By Cafe Society
By Kristin Pazulski
By Chris Utterback
By Cafe Society
By Jamie Swinnerton
By Jamie Swinnerton
By Mark Antonation
By Lori Midson
Me happy in a vegetarian restaurant (see review) is weird, but how's this for mind-blowing: me fucking ecstatic in a full-on vegan bakery.
I have spent years walking the earth like Caine in the old Kung Fu series, roving around the countryside in disreputable pants and indulging my every culinary whim. In these travels, I have learned two gustatory truths. One, no matter what it is or how bad it sounds, if the cabbies, truckers and/or prostitutes are eating it, you should order it, too. And two, vegan bakeries suck.
I know -- that's not much to have learned in the course of all that wandering, but the restaurant world is a weird place, and not many of its truths are absolutely immutable. But at least I had two pole stars by which to navigate: Order what the whores eat, and never buy a vegan cupcake. Now, though, I'm not so sure.
837 E. 17th Ave.
Denver, CO 80218
Region: Central Denver
The bakery at WaterCourse opened about six months ago to peals of bitter laughter from the baking community. Around town, bakeries and patisseries and boulangeries were closing so fast that it seemed like the commercial leasing agents handling the spaces should have given out tax-seizure paperwork with every contract they signed. So for someone to come into that climate and try to run a bakery operating without butter, without cream, without eggs or milk chocolate or any of that good stuff that any sane person would consider absolutely vital in the baking process? That was just nuts. Most pros wouldn't have given owner Dan Landes better than 20 percent odds of making it past three months; I would have put it at about 10.
But then, no one was factoring in the brilliance of European-trained baker, cook and patissière Deanna Scimio. After six months in France and six years of cooking and baking in Vail, she moved to Denver about a year ago, right into an apartment across 13th Avenue from WaterCourse. The way the story goes, she'd come in one day looking for a cup of tea to cure a miserable cold and ended up walking out with a job as Landes's baker.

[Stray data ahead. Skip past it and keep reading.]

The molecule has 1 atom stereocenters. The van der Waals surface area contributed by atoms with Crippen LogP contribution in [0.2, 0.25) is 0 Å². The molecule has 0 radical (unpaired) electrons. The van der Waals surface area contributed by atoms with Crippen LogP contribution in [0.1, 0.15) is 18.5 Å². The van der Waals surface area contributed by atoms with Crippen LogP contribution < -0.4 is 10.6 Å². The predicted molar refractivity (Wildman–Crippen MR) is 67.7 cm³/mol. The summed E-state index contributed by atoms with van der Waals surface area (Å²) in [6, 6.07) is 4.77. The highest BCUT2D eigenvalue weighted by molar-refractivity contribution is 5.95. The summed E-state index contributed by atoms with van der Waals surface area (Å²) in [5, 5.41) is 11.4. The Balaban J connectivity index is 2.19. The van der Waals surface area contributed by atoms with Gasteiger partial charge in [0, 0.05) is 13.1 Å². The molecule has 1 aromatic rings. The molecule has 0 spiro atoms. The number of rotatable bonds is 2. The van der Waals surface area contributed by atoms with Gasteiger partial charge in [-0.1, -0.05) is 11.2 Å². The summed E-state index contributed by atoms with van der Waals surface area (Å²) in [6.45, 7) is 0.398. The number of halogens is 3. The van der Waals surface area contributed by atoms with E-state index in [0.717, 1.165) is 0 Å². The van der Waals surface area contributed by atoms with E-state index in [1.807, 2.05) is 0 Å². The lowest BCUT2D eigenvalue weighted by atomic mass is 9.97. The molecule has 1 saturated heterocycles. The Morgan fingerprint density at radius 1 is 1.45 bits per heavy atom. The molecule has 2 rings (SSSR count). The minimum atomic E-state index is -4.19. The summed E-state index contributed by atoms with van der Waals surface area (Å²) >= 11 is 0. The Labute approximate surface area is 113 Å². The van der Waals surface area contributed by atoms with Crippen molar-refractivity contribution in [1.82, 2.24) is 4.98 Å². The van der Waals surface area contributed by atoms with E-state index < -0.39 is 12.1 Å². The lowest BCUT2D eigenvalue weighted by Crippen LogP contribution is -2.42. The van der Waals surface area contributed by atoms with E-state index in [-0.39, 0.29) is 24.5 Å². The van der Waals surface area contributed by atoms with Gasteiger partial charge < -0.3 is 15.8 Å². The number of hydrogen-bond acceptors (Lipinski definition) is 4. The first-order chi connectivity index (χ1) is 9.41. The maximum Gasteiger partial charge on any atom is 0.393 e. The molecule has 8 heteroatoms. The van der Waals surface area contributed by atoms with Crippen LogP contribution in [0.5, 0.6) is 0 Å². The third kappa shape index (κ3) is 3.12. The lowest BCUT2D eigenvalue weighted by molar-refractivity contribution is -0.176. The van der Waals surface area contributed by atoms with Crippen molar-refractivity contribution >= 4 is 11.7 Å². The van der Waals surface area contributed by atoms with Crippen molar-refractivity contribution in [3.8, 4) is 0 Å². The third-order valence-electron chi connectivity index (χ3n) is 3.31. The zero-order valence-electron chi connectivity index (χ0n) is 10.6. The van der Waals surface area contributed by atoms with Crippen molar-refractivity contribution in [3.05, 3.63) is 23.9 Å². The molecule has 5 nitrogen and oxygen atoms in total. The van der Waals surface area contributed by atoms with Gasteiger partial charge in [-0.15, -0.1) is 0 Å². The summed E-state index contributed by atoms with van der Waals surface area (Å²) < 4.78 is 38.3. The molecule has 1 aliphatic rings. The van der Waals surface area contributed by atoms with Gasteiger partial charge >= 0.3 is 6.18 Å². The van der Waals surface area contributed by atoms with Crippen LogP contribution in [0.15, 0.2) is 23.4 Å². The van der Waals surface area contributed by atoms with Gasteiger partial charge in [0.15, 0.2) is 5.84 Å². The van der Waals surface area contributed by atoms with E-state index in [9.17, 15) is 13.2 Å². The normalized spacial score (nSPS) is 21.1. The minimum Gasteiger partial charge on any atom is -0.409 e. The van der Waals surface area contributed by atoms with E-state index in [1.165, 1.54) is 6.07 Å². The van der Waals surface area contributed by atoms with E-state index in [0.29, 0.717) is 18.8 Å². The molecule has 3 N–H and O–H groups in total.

For six months, she worked in the 24-hour kitchen at WaterCourse -- coming in at ten o'clock after the restaurant hot line had shut down and baking all night to be ready for the breakfast and prep crews when they came in the next morning. And when the production bakery opened next door at 214 East 13th, she moved in and started baking during the days, too.
I got to meet her there last week. While walking into most vegan bakeries is like stepping into a gross, humid cloud filled with the bittersweet stink of wheat germ and failure, entering Scimio's was like stepping into heaven. It smelled impossibly like butter and sugar and cream -- three things a vegan bakery is absolutely not allowed to use. There was flour everywhere, ovens wrinkling the air above them with their heat, a selection of pastries and cakes laid out on the one clear bit of counter space in the place (they'd known I was coming), and in the middle of it all, Scimio -- sweaty, oven-burned and dusted in flour, dressed in jeans and a T-shirt, as foul-mouthed and opinionated as any cook I'd ever met, and an absolute genius.
I tasted a Boston cream pie, totally vegan, and was amazed. She'd managed to inflate the cream filling using no cream, no eggs, nothing for lightness at all. Her secret? Cider vinegar and baking soda cooked in the oven. "Just like making a volcano when you were a kid," she explained.
Although I wasn't crazy about a vegan peach-and-berry pie topped with granola, I probably wouldn't have ordered a peach-and-berry pie from a non-vegan bakery, either. But a chocolate-mousse tart in a perfect shell, topped with shaved chocolate and raspberries, was a dream -- the dough made with vegan shortening (which has to be worked like crazy to make it act like real shortening and give the dough its tender flakiness), the mousse with a clean, dark Belgian Callebaut chocolate that contains no animal products. "You'd be amazed at how many of the great chocolates have all this shit in them," Scimio told me. "But this," she said, patting a giant block of Callebaut, with a gleam in her eye like she was talking cocaine with Pablo Escobar, "is pure."
We had cookies. We had cake. We talked about using cornstarch and lemon juice blasted in the oven to fake the texture of proper lemon curd without any eggs, and how everything Scimio does is about trial and error and incessant tinkering. "I've fucked these things up so many times," she laughed, then stopped, then was serious. She told me how she would test recipes over and over until she could bring every element -- the flavor, the texture, the moisture, what have you -- into line with the classical pastry work she knows so well. She's an obsessive. A perfectionist. "There's a method for everything," she said. A true classicist at heart. "And it's just about finding a way to make that method work here. I like the challenge."